Minutes for TAPS at IETF-93
||Minutes for TAPS at IETF-93
TAPS WG Meeting
IETF 93 Prague
Thu 23 July 2015
Aaron Falk, WG Chair
(Legend: AF = Aaron Falk, BT = Brian Trammell, MW = Michael Welzl,
MK = Mirja Kühlewind, KF= Kevin Fall, KN = Karen Nielsen,
0. Administrivia - blue sheets, note well
1. Review of schedule for taking draft-...-taps-transports to WGLC this
year. Schedule: interim call 30 Sept. Doc 1 to be submitted as
informational to IESG.
Michael Welzl - I am concerned that this will end up as a
useless list if we don't take the time it needs. It is more
important to get it right than quick.
AF - ... but this tends to be driven by the IETF meeting
cycle. I don't want people to go to sleep for 3 months after
this. Let's turn the crank and see where we are. The
question is will be have we achieved our goal?
Mirja - We had excellent online discussion. If the current
version is not pointing in the right direction, then let's
discuss it today.
AF - The main point I want to cover in this section is whether
there is support for an interim meeting ~end of September?
[Joe Hildebrand volunteers to provide WebEx]
Brian Trammel - on draft updates: We've had 3 revisions since Dallas.
We added a bunch of protocols to the list, then did "dumbest possible
merge" of features from each section into one list. We think there's
a problem: not much deep insight from compiling a list. We want to
capture useful properties... in particular, those exposed by
Karen and Michael Tuexen will add some text on SCTP. Michael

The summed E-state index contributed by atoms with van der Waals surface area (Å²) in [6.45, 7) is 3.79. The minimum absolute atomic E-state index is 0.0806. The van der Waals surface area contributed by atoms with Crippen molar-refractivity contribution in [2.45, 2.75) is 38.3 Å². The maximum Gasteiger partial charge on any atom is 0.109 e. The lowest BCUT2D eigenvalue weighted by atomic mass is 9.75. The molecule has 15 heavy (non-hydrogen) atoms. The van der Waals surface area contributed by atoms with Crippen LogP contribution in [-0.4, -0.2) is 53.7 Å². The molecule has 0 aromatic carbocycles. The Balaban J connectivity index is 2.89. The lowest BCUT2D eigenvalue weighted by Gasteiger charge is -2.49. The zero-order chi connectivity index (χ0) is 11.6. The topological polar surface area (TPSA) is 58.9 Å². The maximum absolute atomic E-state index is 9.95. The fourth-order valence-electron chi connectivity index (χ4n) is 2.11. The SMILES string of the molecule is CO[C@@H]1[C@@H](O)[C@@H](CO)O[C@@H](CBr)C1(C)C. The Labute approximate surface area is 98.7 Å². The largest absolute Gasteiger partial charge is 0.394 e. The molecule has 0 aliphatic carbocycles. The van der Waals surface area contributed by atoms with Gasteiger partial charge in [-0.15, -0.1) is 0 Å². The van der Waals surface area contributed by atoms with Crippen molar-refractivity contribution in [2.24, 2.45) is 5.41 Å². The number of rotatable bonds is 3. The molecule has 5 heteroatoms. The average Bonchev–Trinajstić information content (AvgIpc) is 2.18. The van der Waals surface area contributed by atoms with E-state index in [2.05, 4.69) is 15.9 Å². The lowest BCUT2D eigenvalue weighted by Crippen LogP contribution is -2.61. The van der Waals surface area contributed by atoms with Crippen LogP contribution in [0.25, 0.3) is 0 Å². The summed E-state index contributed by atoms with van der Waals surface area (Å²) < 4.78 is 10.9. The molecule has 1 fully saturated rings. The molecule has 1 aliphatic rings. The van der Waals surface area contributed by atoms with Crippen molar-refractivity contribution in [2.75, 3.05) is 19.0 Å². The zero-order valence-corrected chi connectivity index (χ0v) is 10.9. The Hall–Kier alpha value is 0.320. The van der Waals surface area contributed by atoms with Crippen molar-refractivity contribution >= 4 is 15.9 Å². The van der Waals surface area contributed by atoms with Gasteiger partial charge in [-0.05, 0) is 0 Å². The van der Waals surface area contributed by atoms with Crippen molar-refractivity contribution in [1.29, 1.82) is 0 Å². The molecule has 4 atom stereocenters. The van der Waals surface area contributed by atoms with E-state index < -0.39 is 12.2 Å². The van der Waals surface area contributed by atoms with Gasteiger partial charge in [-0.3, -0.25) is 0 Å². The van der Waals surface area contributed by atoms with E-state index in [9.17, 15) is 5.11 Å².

T: Please give us the text for TCP so we can use it as a
template. Mirja: Actually, we want SCTP to go first b/c the
exposed functions are more explicitly captured in RFCs.
2. Review of protocols we don't have text for yet. Any to add to that
list? Deadline for contributions is 31 August. Specifically, text on
RTP, Websockets is owed.
Varun: I've struggled with the scope of RTP. Not quite sure
what to put in the TAPS doc...
Gorry Fairhurst: What I'd like to see is not how RTP can solve
problems in different ways, or how it interacts with
applications. Rather, to see what does it expects from
transports it runs over.
Varun: OK: It's got sequence numbers, can deal with
reordering, and can do FEC...
BT: Yup, take what you just said from the notes and put it in
Aaron: These things are stackable, so it also needs to say
what things above see when they use it...
[?]: Should the text address the use of timestamps? Or see
consider them as a second set of sequence numbers?
MK: We welcome any text about interfaces before the 31 Aug
deadline. Anything we don't have by then we make up or leave
BT: Provide complete version of doc before interim
call... then further review of changes resulting from call.
The intent is to start WGLC before next meeting (Oct 20 - Nov
Karen Nielson: Will this version address the terminology
diffs? [see below]
3. Document review of draft-...-taps-transports
Refactored description of TCP components ...
BT: [Slide] Components vs. Features - What would/should an application
Component = what is implemented in a transport protocol that might be
of interest to application.
Feature = what an application would/should want to know...knob or